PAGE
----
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Michigan system for opioid overdose surveillance


Community rapid response may reduce opioid overdose harms, but is hindered by the lack of timely data. To address this need, we created and evaluated the Michigan system for opioid overdose surveillance (SOS). SOS integrates suspected fatal overdose data from Medical Examiners (MEs), and suspected non-fatal overdoses (proxied by naloxone administration) from the Michigan Emergency Medical Services (EMS) into a web-based dashboard that was developed with stakeholder feedback. Authorised stakeholders can view approximate incident locations and automated spatiotemporal data summaries, while the general public can view county-level summaries. Following Centers for Disease Control and Prevention (CDC) surveillance system evaluation guidelines, we assessed simplicity, flexibility, data quality, acceptability, sensitivity, positive value positive (PVP), representativeness, timeliness and stability of SOS. Data are usually integrated into SOS 1-day postincident, and the interface is updated weekly for debugging and new feature addition, suggesting high timeliness, stability and flexibility. Regarding representativeness, SOS data cover 100% of EMS-based naloxone adminstrations in Michigan, and receives suspected fatal overdoses from MEs covering 79.1% of Michigan’s population, but misses those receiving naloxone from non-EMS. PVP of the suspected fatal overdose indicator is nearly 80% across MEs. Because SOS uses pre-existing data, added burden on MEs/EMS is minimal, leading to high acceptability; there are over 300 authorised SOS stakeholders (~6 new registrations/week) as of this writing, suggesting high user acceptability. Using a collaborative, cross-sector approach we created a timely opioid overdose surveillance system that is flexible, acceptable, and is reasonably accurate and complete. Lessons learnt can aid other jurisdictions in creating analogous systems.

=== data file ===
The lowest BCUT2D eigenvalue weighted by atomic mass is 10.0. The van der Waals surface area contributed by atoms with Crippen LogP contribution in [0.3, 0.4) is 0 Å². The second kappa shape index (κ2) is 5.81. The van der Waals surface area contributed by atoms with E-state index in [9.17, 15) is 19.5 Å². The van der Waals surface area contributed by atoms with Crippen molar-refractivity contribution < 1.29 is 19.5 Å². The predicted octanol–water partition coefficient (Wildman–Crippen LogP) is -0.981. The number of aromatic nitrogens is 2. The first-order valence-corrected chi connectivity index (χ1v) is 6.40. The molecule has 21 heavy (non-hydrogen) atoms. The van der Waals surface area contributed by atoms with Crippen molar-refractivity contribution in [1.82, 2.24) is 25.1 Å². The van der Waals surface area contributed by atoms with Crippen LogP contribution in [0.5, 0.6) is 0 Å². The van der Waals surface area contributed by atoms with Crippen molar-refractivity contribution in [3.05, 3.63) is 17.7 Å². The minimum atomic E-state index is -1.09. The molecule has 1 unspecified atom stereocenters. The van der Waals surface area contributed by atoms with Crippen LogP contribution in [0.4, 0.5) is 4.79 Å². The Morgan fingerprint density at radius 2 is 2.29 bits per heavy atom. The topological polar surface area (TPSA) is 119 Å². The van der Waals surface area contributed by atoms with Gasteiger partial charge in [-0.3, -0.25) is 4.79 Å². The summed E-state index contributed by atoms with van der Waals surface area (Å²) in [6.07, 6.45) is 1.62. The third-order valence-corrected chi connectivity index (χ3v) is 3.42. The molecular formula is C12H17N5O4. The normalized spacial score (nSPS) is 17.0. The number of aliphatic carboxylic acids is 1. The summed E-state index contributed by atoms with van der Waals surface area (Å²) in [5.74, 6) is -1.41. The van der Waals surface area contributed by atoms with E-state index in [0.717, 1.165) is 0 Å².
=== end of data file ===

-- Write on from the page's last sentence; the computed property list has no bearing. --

• surveillance
  • epidemiology
  • descriptive epidemiology
  • drugs
  • poisoning

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